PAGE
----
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LE NALBAUT Gérard : LE NALBAUT Gérard

LE NALBAUT Gérard
Artist
LE NALBAUT Gérard

Biographie de LE NALBAUT Gérard

Gérard LE NALBAUT

 

 

 

 

 

 

 

 

 

Gérard Le Nalbaut’s works demonstrate a solid pictorial will that results in a learnedly orchestrated style.

Each painting is conceived and constructes drom precise criteria that the painter imposes on himself and that allow him all the creative impulses that may crop up during the production.

These initial choices determine a colourful of the painted canvas interpel and recreate each other, masterfully avoideing, what could easely amount to monotonous juxtaposition. The rigor of the architectural structre of his characters is unimpeachable.

What appear to be constraints fall to lock him into impotence ; on the contrary, they propel him toward a lyriscism equalled only by the freedom of his execution.

The artist’s extremely elaborate technique allows him to take immense chances, but without ever falling into outrageous excess.

It allows his touch to loosen, gesture to take wing and his palette to flourish, for an invisible grid backs him up in even the most daring of escapades. But his essential choice, the one that appeals to us the most, is his decision to leave his worrien faceless. He thus create a contrast between figurative and abstract, provoking a feeling of mystery full of exorcism that fires the imagination.

The far-off lands he evokes, such as in “The Insular Life” or “The Ruby Garden”, are, in fact, fictional reality. Even if we find familiar landmarks in thes new canvas, such as animals, cars or plants – they all seem to belang to a nameless landscape befitting the absent expressions of the unknown women. Aluxurious poetry emanates from the works of Le Nalbaut, leading us to reduscover our most secret dreams, the way to our wildest hopes.

 

Lucie Baillancourt

“Univers des arts”

 

 

 

If for Beaudelaire the human soul is a governed by twoo principeles, won which uplifts it, the other dragging it down towards melancholy, Le Nalbaut, with unseen hands, has purged all the mal from his fleurs, and against the duality of our interior garden, he gives is the roses without the thorns. With a centrifugal jubilation which emanates from his being and his brush strokes, he has committed the paradox of” fleurs du bien” and makes us believe for a moment that only happiness exists. In his “chromatic flashes”, this colour pyromaniac tears apart our misty existences, burns or cold stiffness, and our erogenous eyes watches up take its course in this fire of consent. Far from the serious greyness of our worlds of affairs he rescues the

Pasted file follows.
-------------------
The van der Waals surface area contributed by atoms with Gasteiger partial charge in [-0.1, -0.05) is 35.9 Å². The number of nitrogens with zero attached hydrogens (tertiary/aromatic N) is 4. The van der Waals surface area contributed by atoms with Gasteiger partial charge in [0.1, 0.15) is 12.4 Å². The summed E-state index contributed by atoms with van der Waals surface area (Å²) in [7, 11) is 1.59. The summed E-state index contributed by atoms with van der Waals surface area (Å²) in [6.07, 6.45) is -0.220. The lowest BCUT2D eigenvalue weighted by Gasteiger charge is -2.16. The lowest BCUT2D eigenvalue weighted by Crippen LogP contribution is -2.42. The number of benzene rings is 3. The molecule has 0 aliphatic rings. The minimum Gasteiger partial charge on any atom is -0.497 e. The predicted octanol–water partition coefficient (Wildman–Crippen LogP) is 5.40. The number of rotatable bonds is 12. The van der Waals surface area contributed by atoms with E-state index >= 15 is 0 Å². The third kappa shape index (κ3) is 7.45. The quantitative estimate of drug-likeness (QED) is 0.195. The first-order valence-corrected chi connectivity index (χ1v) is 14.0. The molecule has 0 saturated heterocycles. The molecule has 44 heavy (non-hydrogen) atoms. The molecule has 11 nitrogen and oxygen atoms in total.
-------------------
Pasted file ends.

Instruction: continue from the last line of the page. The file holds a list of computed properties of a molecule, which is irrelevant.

“invincible summer” whose custodian is woman. Under the weightless air of parasols on terraces where “moment linger, charged with indifference”, his feminine shadows give out the fascinating gentleness of the baroque cafés of turn-of-the century grand hotels. Noble attitudes surprised in a market place or at tea time from the noiseless movements of a high fashion ballet.

Le Nalbaut has exoticism in his buttonhole and classicism in his heart. The happiness of bright colours and suggested forms is evident here, but without a trace of vulgarity. This is the reason for the oxymoric success of the painter who has found the secret of combining opposites. His canvases strike the senses and the heart with a gloved fist, with the gentle violence that unites elegance and brutality, reserve with vivacity, femininity with virility.

His girls in bloom, “cut à la Chanel” haunt his imaginary tropics. His interior botany is sensual and wide but reject heaviness. The general rounding of people and things, the generous curves of his plants, the gave of the headgear, the movement of the dresses, all suggest pleasure without shame, without tricks, without pain. He gums faces in order to capture expressions more faithfully, distributes sublime hats which sing nostalgically of taking pleasure in the ephemeral architectures of the moment when life finally takes time to have time.

He propose an original distribution of “flat” volumes which structure and ennoble the whole, mingling with unknown shapes which tempt us like forbidden fruits. His seascapes foam with the ghosts of desires, in a powerful but light gesture which escapes from the canvas.

Something eternally young comes out of his painting Doubtless this is love, the humble purpose of one who does not refuse the world proudly out of abstract intellectualism, but plunges into it with suavity. Doubtless this radiance stems from the sincerity of the man, from the authenticity of his artist’s journey which saw the exigencies of this art come to light in the school of life.

 

Jean-Pierre Chopin